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Caloric Vestibular Stimulation Modulates High Level Face Processing.

Ulrich, Philip, Johnston, Robert A., Wilkinson, David T. (2015) Caloric Vestibular Stimulation Modulates High Level Face Processing. Perception (ECVP Abstract Supplement), . ISSN 0301-0066. E-ISSN 1468-4233. (Unpublished) (The full text of this publication is not currently available from this repository. You may be able to access a copy if URLs are provided)

The full text of this publication is not currently available from this repository. You may be able to access a copy if URLs are provided. (Contact us about this Publication)

Abstract

Understanding of the link between the vestibular organs and the visual system is becoming established (e.g. Della-Justina et al., 2015), yet few studies have explored the use of vestibular stimulation to modulate visual processing. Preliminary evidence that this can be achieved is seen in one clinical case study which reported improved face perception in an acquired prosopagnosic following vestibular stimulation (Wilkinson, Ko, Kilduff, McGlinchey, & Milberg, 2005), and in one study that demonstrated an enlarged N170 in healthy adults during vestibular stimulation (Wilkinson, Ferguson, & Worley, 2012). The present study tested the behavioural effects of caloric vestibular stimulation on a higher cognitive level of face recognition in sixty adults. Participants were required to identify the nationality of celebrities in four testing sessions following a counterbalanced ABAB design. Relative to no stimulation, caloric vestibular stimulation significantly increased accuracy scores which could not be accounted for by practise effects. This study constitutes the first attempt to improve healthy face recognition skills through vestibular stimulation and the findings have immediate real-world value in settings that require superior face recognition performance such as passport control and identity parades. The study also provides further evidence to the efficacy of vestibular stimulation in modulating cognitive processes.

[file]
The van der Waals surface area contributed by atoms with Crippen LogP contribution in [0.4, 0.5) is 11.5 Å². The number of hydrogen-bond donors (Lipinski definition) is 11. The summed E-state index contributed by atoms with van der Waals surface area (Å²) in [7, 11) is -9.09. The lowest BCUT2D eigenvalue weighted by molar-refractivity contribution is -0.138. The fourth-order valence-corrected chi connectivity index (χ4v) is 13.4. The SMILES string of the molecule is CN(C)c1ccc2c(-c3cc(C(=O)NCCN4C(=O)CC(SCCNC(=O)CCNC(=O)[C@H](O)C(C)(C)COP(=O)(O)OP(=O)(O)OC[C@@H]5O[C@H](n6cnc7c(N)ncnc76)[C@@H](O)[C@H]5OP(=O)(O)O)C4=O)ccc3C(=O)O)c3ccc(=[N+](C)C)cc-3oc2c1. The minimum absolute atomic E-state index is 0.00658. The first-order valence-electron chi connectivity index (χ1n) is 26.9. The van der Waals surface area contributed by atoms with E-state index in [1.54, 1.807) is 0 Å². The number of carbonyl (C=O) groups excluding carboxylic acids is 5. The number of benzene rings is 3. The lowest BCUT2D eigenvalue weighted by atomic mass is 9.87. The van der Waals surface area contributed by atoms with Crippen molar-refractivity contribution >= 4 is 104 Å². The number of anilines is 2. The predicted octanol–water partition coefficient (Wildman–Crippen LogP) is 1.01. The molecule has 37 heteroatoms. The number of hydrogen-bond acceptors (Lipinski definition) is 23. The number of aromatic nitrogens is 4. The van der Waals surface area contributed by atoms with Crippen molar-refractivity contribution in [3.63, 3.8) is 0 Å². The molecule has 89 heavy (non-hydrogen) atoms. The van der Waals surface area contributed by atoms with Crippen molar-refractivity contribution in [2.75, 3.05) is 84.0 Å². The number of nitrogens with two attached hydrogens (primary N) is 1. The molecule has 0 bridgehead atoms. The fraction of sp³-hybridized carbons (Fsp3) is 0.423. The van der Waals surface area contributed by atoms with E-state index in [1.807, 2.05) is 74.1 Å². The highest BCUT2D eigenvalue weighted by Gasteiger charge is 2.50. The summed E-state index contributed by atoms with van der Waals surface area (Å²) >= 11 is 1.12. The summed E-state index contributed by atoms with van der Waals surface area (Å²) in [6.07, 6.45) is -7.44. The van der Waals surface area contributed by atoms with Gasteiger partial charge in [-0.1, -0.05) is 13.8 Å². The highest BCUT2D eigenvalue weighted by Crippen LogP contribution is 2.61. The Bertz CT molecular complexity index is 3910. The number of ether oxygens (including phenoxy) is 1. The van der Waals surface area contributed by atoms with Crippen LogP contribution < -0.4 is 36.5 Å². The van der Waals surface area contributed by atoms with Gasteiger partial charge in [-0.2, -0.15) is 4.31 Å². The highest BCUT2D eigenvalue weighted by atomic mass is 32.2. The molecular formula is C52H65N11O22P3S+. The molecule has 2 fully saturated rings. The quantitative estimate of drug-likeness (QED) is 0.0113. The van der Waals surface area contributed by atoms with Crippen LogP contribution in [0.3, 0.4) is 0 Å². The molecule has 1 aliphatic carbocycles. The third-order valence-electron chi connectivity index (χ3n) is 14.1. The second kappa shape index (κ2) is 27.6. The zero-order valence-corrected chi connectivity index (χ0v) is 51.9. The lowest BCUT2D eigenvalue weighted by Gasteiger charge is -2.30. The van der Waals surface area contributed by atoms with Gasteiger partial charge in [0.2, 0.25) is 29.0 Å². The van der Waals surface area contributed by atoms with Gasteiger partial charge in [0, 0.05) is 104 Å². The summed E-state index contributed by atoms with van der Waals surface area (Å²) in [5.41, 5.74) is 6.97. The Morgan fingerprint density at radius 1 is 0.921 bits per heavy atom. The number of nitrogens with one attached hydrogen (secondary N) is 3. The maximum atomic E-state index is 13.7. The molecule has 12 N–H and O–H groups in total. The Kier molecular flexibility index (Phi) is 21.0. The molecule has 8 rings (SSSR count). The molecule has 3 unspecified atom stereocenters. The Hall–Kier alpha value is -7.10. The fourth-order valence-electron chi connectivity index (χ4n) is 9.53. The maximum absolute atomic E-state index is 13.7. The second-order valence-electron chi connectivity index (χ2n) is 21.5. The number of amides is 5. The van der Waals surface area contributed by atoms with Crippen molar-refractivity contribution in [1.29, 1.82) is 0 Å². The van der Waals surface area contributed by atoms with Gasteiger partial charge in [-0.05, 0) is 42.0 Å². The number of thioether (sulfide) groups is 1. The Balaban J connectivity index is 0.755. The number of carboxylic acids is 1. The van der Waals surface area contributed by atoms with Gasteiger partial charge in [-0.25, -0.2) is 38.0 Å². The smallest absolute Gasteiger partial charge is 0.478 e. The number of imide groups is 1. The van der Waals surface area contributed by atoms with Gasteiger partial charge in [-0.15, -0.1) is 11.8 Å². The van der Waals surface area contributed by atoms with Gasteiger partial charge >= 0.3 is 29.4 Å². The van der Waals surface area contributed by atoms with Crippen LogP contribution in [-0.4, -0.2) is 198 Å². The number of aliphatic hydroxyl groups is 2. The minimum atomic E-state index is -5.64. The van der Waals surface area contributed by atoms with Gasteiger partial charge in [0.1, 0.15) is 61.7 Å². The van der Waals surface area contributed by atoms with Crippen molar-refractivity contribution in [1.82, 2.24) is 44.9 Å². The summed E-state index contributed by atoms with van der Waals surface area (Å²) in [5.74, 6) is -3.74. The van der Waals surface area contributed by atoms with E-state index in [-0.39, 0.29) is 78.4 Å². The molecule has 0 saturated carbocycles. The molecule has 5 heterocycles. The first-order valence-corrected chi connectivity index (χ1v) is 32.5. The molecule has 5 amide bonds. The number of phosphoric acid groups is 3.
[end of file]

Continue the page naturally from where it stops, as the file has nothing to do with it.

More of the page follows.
Item Type: Article
Subjects: H Social Sciences > H Social Sciences (General)
Divisions: Faculties > Social Sciences > School of Psychology > Cognitive Psychology
Depositing User: P.I.N. Ulrich
Date Deposited: 30 Oct 2015 15:36 UTC
Last Modified: 29 May 2019 16:13 UTC
Resource URI: https://kar.kent.ac.uk/id/eprint/51298 (The current URI for this page, for reference purposes)
Ulrich, Philip: https://orcid.org/0000-0002-1406-3323
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